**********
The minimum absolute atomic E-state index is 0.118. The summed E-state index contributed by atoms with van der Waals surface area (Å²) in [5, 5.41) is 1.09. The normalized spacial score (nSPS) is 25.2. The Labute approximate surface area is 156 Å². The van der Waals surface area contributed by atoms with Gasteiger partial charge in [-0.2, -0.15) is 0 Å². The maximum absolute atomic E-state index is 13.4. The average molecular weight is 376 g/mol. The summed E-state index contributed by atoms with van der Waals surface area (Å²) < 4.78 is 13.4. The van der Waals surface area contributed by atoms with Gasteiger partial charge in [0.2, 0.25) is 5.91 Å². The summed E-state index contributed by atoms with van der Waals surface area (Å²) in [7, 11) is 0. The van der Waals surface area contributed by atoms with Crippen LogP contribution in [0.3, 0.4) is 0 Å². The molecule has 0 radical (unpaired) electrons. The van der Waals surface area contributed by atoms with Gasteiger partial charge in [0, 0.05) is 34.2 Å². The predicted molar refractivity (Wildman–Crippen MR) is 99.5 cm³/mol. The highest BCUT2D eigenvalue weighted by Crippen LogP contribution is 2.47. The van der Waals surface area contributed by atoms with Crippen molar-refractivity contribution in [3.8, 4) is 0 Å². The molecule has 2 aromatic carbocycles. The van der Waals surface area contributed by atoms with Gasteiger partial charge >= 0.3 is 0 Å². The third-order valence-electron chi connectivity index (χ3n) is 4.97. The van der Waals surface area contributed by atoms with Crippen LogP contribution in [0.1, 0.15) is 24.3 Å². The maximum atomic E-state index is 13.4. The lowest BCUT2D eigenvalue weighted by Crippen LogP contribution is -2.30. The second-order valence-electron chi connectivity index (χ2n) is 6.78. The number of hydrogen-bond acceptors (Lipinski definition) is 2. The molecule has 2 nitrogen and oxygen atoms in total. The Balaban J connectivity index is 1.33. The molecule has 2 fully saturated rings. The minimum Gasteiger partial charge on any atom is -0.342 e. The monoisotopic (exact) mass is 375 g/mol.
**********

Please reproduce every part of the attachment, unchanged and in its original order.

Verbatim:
The minimum absolute atomic E-state index is 0.118. The summed E-state index contributed by atoms with van der Waals surface area (Å²) in [5, 5.41) is 1.09. The normalized spacial score (nSPS) is 25.2. The Labute approximate surface area is 156 Å². The van der Waals surface area contributed by atoms with Gasteiger partial charge in [-0.2, -0.15) is 0 Å². The maximum absolute atomic E-state index is 13.4. The average molecular weight is 376 g/mol. The summed E-state index contributed by atoms with van der Waals surface area (Å²) < 4.78 is 13.4. The van der Waals surface area contributed by atoms with Gasteiger partial charge in [0.2, 0.25) is 5.91 Å². The summed E-state index contributed by atoms with van der Waals surface area (Å²) in [7, 11) is 0. The van der Waals surface area contributed by atoms with Crippen LogP contribution in [0.3, 0.4) is 0 Å². The molecule has 0 radical (unpaired) electrons. The van der Waals surface area contributed by atoms with Gasteiger partial charge in [0, 0.05) is 34.2 Å². The predicted molar refractivity (Wildman–Crippen MR) is 99.5 cm³/mol. The highest BCUT2D eigenvalue weighted by Crippen LogP contribution is 2.47. The van der Waals surface area contributed by atoms with Crippen molar-refractivity contribution in [3.8, 4) is 0 Å². The molecule has 2 aromatic carbocycles. The van der Waals surface area contributed by atoms with Gasteiger partial charge >= 0.3 is 0 Å². The third-order valence-electron chi connectivity index (χ3n) is 4.97. The van der Waals surface area contributed by atoms with Crippen LogP contribution in [0.1, 0.15) is 24.3 Å². The maximum atomic E-state index is 13.4. The lowest BCUT2D eigenvalue weighted by Crippen LogP contribution is -2.30. The second-order valence-electron chi connectivity index (χ2n) is 6.78. The number of hydrogen-bond acceptors (Lipinski definition) is 2. The molecule has 2 nitrogen and oxygen atoms in total. The Balaban J connectivity index is 1.33. The molecule has 2 fully saturated rings. The minimum Gasteiger partial charge on any atom is -0.342 e. The monoisotopic (exact) mass is 375 g/mol.